Poetic Design and Energy in the Everyday
The term design encompasses a spectrum of meaning. Sweep your eyes across the room and you will see there is a diversity of objects, mediums and systems, all of which, it could be argued, have some degree of ‘design’. One visionary definition of the term, is Kenya Hara’s ‘design’ which has innate energy and thus user interactivity. Design is “the energetic acknowledgement of our own living world through the making of things and through communication” (Hara 2007) but, this vision conflicts with the current image of design which values commercialisation and mass production, rather than designs which ‘energetically’ narrate and reflect on meaning, otherwise hidden.
For consumer culture and the fastening lifestyles of the modern world, there is a place for this mass manufacture and uniformity, however within this context, I would assert that there is an even greater need for considered design. There is a need for poetry in this monotone of consumer products. “We need allies in inhabitation” (Tanizaki 1977). “Fortunately, we have at hand many allies, if only we call on them”. We need to call on their ‘energy’; through poetic design. The term ‘Poïesis’ encapsulates this ideal, in that “Poïetic work reconciles thought with matter and time, and person with the world”(Jansen 2016).
This paper aims to assert that products can and should be designed with poetic consideration, to thoughtfully reconnect and reconcile us with our experiences. It demonstrates the potential of this type of design, through exploring existing ‘Poetic’ designs, and finally, it discusses that poetic design exists on the cusp of Industry and Artistry.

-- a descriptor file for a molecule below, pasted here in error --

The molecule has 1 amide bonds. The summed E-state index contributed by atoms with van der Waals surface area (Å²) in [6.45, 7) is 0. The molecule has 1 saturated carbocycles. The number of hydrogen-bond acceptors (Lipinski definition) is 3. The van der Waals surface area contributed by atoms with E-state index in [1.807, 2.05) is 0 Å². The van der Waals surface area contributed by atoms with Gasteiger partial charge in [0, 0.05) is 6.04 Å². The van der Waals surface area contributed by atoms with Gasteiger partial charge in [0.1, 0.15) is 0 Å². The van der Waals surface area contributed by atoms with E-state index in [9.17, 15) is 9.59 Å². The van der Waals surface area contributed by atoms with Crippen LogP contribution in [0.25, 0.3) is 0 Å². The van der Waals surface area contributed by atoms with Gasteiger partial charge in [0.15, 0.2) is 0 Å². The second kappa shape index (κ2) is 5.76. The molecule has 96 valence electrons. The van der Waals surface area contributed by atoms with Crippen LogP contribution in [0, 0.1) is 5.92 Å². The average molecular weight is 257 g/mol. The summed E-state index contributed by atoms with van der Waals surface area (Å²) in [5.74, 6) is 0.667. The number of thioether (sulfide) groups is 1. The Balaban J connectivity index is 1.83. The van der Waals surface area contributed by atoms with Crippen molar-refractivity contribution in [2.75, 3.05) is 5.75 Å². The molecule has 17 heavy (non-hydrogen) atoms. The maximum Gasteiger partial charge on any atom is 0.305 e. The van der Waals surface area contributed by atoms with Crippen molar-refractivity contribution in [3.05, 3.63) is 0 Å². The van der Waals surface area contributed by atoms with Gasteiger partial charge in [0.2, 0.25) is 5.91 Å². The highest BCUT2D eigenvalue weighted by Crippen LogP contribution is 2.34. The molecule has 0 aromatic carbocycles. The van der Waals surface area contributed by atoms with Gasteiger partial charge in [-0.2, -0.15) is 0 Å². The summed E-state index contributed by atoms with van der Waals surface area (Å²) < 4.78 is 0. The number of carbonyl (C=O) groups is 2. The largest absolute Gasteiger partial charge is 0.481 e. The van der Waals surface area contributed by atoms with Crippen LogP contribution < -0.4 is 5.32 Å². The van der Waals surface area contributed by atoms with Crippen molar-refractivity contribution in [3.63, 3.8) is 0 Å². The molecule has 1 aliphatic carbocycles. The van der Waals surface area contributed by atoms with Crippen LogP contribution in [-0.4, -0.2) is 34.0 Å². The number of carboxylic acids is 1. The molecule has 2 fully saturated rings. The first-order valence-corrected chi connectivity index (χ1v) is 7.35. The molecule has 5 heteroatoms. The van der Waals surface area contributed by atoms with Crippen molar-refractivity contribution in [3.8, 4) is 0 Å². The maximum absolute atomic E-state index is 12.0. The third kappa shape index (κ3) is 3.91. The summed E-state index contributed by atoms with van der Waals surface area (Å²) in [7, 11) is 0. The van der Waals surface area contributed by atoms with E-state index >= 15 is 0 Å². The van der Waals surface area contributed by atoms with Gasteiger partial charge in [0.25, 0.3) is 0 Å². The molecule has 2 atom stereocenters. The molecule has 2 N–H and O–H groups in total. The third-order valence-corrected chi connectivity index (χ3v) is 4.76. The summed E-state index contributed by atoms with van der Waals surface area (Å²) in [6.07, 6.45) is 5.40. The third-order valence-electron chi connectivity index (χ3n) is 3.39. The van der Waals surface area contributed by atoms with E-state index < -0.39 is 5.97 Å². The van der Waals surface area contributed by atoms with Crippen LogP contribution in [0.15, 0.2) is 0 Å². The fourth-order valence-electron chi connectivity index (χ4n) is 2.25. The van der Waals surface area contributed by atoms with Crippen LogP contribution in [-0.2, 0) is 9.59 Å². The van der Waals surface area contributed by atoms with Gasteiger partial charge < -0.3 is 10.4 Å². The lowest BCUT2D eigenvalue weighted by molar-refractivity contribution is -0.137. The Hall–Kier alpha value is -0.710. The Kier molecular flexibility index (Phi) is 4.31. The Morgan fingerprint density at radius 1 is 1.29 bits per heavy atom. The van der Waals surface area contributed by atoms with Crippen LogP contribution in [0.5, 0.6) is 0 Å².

Within literature, Poetic Devices range from metaphor, narrative, simile, allegory, pun, irony, humour, cultural reference, literary reference, material culture reference, to exoticism. Within design too, these different methods and ideas can be useful tools in translating ideas and emotions, but instead between objects and their users. Each of the three objects examined below, explore design poetry differently; through different poetic techniques. The commonality between them is their simplicity and mindful communication. In Poetic Design, one must “Consider the thing to be communicated” (Erard 2015), and through one or multiple poetic techniques, each object has a unique initial affect on the user, and then a deeper philosophical resonance.